Recently, we got a comment about the Thacker Pass Mine Project:

“I don’t believe that fossil fuels are required to extract these minerals or to process them and make the batteries from them.”

This person clearly has not investigated the project at all. A brief look at the Environmental Impact Statement (EIS) tells you all you need to know about the fossil fuels required by this mine, and the greenhouse gas emissions generated by it.

Diesel use at Thacker Pass

As you can see in the first image, 26,000 gallons of diesel will be used at the mine and refinery daily. That’s 9,490,000 gallons of diesel per year.

Molten sulfur trucked to Thacker Pass

The mine project will refine sulfuric acid on site, which requires trucking molten sulfur from Winnemucca to the mine site. The molten sulfur will come from oil refineries. 100+ truck loads of molten sulfur per day will be driven to the site in diesel trucks. Large diesel trucks get 7mpg so each one way trip is 6.2 gallons of diesel, so that’s 1,257 gallons of diesel per day, or another 458,805 gallons of diesel per year for the trucks.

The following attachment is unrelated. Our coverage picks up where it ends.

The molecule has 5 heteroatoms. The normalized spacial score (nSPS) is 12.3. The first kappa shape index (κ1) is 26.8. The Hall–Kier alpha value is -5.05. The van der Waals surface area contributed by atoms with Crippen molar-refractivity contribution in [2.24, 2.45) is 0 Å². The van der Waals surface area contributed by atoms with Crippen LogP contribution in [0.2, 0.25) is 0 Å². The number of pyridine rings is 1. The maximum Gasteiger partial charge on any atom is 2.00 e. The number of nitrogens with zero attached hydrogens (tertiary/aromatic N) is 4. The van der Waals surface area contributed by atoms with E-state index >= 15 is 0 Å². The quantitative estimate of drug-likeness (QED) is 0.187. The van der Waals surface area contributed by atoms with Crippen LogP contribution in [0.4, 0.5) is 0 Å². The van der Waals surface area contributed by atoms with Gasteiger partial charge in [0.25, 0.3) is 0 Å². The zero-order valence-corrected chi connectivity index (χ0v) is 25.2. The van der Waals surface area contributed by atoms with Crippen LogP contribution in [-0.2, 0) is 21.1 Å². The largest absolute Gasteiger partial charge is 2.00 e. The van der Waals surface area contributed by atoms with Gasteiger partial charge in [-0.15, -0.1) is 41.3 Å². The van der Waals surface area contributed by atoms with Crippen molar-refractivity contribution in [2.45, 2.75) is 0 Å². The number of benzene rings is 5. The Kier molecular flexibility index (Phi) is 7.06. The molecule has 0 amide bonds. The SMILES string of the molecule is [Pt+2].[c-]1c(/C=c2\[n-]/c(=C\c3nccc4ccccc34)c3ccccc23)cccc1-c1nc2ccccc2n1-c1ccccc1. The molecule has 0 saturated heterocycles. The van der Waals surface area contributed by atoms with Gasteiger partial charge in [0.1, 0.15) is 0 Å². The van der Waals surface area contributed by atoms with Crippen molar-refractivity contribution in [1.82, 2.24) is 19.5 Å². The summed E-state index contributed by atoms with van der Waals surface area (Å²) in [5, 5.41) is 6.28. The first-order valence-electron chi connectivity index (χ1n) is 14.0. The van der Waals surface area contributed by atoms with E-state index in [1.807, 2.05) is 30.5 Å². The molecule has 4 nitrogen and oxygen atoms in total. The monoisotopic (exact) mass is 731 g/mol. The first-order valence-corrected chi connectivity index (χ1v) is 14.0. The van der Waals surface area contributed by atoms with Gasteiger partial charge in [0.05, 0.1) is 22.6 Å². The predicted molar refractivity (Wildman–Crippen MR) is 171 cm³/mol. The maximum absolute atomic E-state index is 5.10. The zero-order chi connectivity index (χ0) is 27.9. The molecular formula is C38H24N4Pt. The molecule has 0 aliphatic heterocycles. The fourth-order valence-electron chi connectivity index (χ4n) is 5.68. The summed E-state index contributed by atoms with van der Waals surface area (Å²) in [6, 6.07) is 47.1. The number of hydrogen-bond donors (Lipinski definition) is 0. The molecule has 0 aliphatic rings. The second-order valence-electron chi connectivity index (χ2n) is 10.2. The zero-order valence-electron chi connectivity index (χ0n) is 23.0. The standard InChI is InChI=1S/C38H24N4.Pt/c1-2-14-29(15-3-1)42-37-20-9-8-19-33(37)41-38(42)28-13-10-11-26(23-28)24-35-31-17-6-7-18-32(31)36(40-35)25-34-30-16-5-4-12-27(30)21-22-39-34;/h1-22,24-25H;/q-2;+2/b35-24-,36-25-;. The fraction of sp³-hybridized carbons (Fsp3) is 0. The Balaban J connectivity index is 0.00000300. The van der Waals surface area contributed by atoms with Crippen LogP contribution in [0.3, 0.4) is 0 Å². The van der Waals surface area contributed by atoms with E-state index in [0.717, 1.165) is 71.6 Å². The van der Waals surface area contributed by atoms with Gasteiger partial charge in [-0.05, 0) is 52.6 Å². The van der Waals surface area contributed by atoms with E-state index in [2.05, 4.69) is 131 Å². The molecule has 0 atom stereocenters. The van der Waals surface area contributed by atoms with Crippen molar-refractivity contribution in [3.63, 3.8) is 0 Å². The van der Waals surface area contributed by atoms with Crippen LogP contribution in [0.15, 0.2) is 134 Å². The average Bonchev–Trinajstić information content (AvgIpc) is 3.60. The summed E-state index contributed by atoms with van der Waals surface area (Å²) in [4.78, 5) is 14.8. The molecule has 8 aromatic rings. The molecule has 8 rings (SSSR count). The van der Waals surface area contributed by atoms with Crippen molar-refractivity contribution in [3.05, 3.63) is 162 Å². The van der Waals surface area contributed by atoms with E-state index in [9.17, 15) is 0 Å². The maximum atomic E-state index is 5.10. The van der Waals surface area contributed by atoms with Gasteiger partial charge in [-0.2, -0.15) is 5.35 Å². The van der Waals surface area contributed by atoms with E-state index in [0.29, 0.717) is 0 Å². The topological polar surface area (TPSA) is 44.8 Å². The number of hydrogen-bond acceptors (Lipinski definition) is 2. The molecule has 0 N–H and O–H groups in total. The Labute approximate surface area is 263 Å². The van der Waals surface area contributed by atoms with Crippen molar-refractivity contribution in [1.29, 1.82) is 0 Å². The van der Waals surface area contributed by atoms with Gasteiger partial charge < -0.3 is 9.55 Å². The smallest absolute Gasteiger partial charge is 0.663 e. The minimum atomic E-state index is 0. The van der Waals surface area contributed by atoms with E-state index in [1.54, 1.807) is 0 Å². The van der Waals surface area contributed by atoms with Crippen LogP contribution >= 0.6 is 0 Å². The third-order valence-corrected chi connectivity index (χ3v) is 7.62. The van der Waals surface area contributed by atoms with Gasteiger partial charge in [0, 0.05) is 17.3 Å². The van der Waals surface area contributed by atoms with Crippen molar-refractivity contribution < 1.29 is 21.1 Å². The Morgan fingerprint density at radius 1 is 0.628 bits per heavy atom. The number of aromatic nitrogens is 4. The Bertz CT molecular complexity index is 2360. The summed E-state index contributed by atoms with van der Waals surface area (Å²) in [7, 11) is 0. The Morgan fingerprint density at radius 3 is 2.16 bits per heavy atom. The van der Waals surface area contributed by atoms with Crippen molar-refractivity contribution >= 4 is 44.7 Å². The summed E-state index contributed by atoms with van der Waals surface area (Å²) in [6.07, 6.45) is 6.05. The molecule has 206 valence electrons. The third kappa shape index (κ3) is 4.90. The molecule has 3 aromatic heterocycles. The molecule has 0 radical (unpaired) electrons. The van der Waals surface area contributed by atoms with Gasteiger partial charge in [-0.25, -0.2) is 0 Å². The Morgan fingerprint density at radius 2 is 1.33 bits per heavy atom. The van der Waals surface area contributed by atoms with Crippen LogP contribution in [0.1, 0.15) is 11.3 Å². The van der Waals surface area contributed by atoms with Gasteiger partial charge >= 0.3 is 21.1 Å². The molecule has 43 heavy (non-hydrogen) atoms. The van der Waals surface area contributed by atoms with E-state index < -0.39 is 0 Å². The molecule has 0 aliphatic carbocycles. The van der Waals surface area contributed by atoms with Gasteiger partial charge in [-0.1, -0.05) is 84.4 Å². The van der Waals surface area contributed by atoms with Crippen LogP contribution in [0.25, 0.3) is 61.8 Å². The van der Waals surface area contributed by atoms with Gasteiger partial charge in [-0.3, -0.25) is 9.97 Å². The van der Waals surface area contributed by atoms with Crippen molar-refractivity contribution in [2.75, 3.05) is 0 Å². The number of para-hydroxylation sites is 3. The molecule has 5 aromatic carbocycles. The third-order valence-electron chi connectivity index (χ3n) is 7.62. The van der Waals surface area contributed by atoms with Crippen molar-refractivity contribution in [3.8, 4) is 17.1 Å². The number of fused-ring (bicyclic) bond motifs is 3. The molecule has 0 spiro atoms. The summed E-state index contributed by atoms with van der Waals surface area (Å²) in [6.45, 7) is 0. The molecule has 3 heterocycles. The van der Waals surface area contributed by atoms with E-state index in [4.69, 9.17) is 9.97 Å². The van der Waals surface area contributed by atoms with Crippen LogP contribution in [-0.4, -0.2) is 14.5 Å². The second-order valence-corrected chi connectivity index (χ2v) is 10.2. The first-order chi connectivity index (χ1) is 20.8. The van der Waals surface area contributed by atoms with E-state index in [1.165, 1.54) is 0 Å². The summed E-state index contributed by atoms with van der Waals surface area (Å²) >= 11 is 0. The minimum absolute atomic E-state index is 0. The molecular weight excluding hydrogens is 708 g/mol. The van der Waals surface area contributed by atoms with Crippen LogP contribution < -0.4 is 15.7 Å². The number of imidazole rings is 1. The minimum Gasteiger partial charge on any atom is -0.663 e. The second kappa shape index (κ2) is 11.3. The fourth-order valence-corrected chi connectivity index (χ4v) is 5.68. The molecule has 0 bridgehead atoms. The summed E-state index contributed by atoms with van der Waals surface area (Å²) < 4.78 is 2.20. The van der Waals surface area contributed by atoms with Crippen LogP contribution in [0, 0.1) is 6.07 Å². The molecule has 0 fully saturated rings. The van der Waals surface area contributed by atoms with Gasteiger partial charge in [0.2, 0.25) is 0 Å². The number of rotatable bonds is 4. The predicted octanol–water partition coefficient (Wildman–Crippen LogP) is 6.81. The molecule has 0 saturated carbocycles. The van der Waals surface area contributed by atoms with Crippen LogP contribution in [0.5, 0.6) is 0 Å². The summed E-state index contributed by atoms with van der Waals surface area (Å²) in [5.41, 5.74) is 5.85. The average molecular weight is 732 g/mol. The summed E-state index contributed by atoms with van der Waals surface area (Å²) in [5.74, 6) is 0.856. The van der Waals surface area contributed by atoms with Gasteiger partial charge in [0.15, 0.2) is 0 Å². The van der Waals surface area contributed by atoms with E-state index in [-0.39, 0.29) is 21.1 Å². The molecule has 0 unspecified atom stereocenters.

The third image shows the CO2 (and other emissions) from the mine project (not including the trucks bringing in the molten sulfur). CO2e is CO2 and other greenhouse gases, like methane. 132,678 tons per year of CO2e emissions. Then add in 5,148 tons per year of CO2 from the diesel trucks bringing in the molten sulfur, for a grand total of 137,825 tons CO2e emissions per year.

Note that in the EIS, NOx is not included in the CO2e emissions, and NOx has 298x the warming power of CO2. So the 668 tons of NOx is like having another 199,064 tons of CO2 emitted every year. If we add that to the CO2e for the mine that would bring that total to 336,889 tons of CO2e per year.

Claiming that it’s possible to make EV batteries without fossil fuels (and thus, without greenhouse gas emissions) is just flat out wrong. These projected emissions from the lithium mine are just for the lithium; as we know lithium-ion EV batteries also require graphite, nickel, and other metals, each of which also require mining and refining, also requiring fossil fuels and generating greenhouse gas emissions.

EVs will not end our use of fossil fuels. They will simply shift from one use of fossil fuels to another.


Images are from the Thacker Pass Lithium Mine Project Environmental Impact Statement.